Monday, 8 September 2014

100 LPs Shortlist #41: Fela Kuti: "Fela Ransome-Kuti and the Africa '70 Live with Ginger Baker"

Lists (and their subsequent books) like "1001 Albums you Must Hear Before You Die" are pointless, contentious and needlessly divisive by their very nature. What they leave out is almost as infuriating as what has been kept in.

And yet, lists like this amuse the hell out of me. Not least because they try their hardest to convince me that records I can't stand are worth listening to, but also because they illuminate things to me that I hadn't noticed before.

Based on an entry in the aforementioned book, I went and discovered the mighty Fela Kuti and this live album. Nowhere in the pages of this book was there a caveat emptor for listeners to be wary: One jolt of the surging power of this record and there's no going back. Lives will be changed. Attitudes will be re-shaped. Non-dancers will dance as though no one is watching, and no one will care because anyone within the same building will probably be doing likewise.

Oppressive, militaristic third-world governments fear the contents within the sleeve of this record, and the effects they have on the people listening to it. Tables and horizontal surfaces the world over dread this album, for fear that any human listening will drum so hard on them that they will be reduced to woodchip and hardware.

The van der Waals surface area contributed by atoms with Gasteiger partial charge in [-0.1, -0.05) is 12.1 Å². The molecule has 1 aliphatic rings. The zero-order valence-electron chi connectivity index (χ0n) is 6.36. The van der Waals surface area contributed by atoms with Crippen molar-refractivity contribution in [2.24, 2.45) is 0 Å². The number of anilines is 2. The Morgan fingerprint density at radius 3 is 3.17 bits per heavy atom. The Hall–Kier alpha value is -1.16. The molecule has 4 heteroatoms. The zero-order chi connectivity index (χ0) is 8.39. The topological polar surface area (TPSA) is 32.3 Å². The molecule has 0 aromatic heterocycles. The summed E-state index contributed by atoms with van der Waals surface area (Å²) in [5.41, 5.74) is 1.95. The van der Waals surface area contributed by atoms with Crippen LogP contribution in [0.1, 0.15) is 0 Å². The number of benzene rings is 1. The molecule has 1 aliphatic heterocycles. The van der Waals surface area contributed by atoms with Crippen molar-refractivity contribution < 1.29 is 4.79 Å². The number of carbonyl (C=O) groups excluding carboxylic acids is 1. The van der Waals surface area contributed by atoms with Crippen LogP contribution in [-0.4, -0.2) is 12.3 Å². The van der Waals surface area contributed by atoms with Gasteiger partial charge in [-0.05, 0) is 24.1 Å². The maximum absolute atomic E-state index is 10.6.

Fela Kuti knew that music can not only move the hips and the feet, but also touch the heart and soul of a person. If you can do that, you can also impact the mind. The Nigerian government of the time liked to control its people by fear and threats of death by machine gun. Fela Kuti, through music, was opening the eyes of the people. The government saw him as an insurgent as a result, and he paid the price dearly. He was arrested over 100 times in his lifetime, jailed on trumped up charges, bashed and beaten regularly, his home and master tapes destroyed by fire - all punishments maliciously handed out by a government threatened by his message.

This is why the music he created was so insistent - he needed to make a strong message felt as powerfully and as deeply as he could.

This album was recorded live in Abbey Road Studios in London late in 1970 with Cream drummer Ginger Baker guesting on drums. With Fela's percussion troupe and Baker all playing away like a fury, the polyrhythm count is huge. The urge to bang on a desk with your fingers in time to these tunes is irresistable.

You just don't listen to this album. Your life will be transformed by it. You have been warned.

NOTE: The version of the album below is the new remaster and for some reason it is in mono, with part of the band, which in stereo would have been panned to the right speaker (or left, I'm not sure), is now buried deep in the mix. Sadly, all reissues on CD, digital and vinyl all carry this erroneous mix, and the original stereo mix on the 1971 vinyl issue is seemingly nowhere to be found.

Having said that, the music is so powerful that such quibbles are rendered inconsequential.


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